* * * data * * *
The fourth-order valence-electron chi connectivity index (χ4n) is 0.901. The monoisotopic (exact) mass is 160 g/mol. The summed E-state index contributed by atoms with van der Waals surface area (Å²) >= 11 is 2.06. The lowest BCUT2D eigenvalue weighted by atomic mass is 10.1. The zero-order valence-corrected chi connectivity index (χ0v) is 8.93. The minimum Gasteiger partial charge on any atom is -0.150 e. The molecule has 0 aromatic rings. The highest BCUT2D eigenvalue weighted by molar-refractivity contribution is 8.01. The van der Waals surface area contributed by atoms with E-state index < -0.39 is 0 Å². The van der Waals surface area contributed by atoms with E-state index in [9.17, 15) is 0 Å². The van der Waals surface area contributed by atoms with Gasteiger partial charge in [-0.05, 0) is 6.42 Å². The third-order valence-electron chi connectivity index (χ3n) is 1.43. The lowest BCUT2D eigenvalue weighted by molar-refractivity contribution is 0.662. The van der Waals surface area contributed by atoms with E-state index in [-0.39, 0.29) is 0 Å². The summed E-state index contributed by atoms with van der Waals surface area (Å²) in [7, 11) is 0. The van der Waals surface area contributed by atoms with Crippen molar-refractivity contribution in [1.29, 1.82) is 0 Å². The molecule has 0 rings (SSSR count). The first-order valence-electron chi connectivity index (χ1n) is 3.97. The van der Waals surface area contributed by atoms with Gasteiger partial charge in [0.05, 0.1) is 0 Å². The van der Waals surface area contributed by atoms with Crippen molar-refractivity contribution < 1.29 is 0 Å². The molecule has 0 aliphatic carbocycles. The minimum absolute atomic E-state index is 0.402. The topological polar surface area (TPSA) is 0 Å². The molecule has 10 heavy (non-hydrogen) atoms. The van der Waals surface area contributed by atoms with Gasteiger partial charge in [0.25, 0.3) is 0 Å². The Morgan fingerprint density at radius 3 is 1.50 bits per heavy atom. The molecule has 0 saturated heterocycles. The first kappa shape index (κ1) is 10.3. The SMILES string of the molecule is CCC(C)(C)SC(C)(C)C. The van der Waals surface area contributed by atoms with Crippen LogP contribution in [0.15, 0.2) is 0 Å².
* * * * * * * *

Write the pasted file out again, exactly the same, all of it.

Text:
The fourth-order valence-electron chi connectivity index (χ4n) is 0.901. The monoisotopic (exact) mass is 160 g/mol. The summed E-state index contributed by atoms with van der Waals surface area (Å²) >= 11 is 2.06. The lowest BCUT2D eigenvalue weighted by atomic mass is 10.1. The zero-order valence-corrected chi connectivity index (χ0v) is 8.93. The minimum Gasteiger partial charge on any atom is -0.150 e. The molecule has 0 aromatic rings. The highest BCUT2D eigenvalue weighted by molar-refractivity contribution is 8.01. The van der Waals surface area contributed by atoms with E-state index < -0.39 is 0 Å². The van der Waals surface area contributed by atoms with E-state index in [9.17, 15) is 0 Å². The van der Waals surface area contributed by atoms with Gasteiger partial charge in [-0.05, 0) is 6.42 Å². The third-order valence-electron chi connectivity index (χ3n) is 1.43. The lowest BCUT2D eigenvalue weighted by molar-refractivity contribution is 0.662. The van der Waals surface area contributed by atoms with E-state index in [-0.39, 0.29) is 0 Å². The summed E-state index contributed by atoms with van der Waals surface area (Å²) in [7, 11) is 0. The van der Waals surface area contributed by atoms with Crippen molar-refractivity contribution in [1.29, 1.82) is 0 Å². The molecule has 0 rings (SSSR count). The first-order valence-electron chi connectivity index (χ1n) is 3.97. The van der Waals surface area contributed by atoms with Gasteiger partial charge in [0.05, 0.1) is 0 Å². The van der Waals surface area contributed by atoms with Crippen molar-refractivity contribution < 1.29 is 0 Å². The molecule has 0 aliphatic carbocycles. The minimum absolute atomic E-state index is 0.402. The topological polar surface area (TPSA) is 0 Å². The molecule has 10 heavy (non-hydrogen) atoms. The van der Waals surface area contributed by atoms with Gasteiger partial charge in [0.25, 0.3) is 0 Å². The Morgan fingerprint density at radius 3 is 1.50 bits per heavy atom. The molecule has 0 saturated heterocycles. The first kappa shape index (κ1) is 10.3. The SMILES string of the molecule is CCC(C)(C)SC(C)(C)C. The van der Waals surface area contributed by atoms with Crippen LogP contribution in [0.15, 0.2) is 0 Å².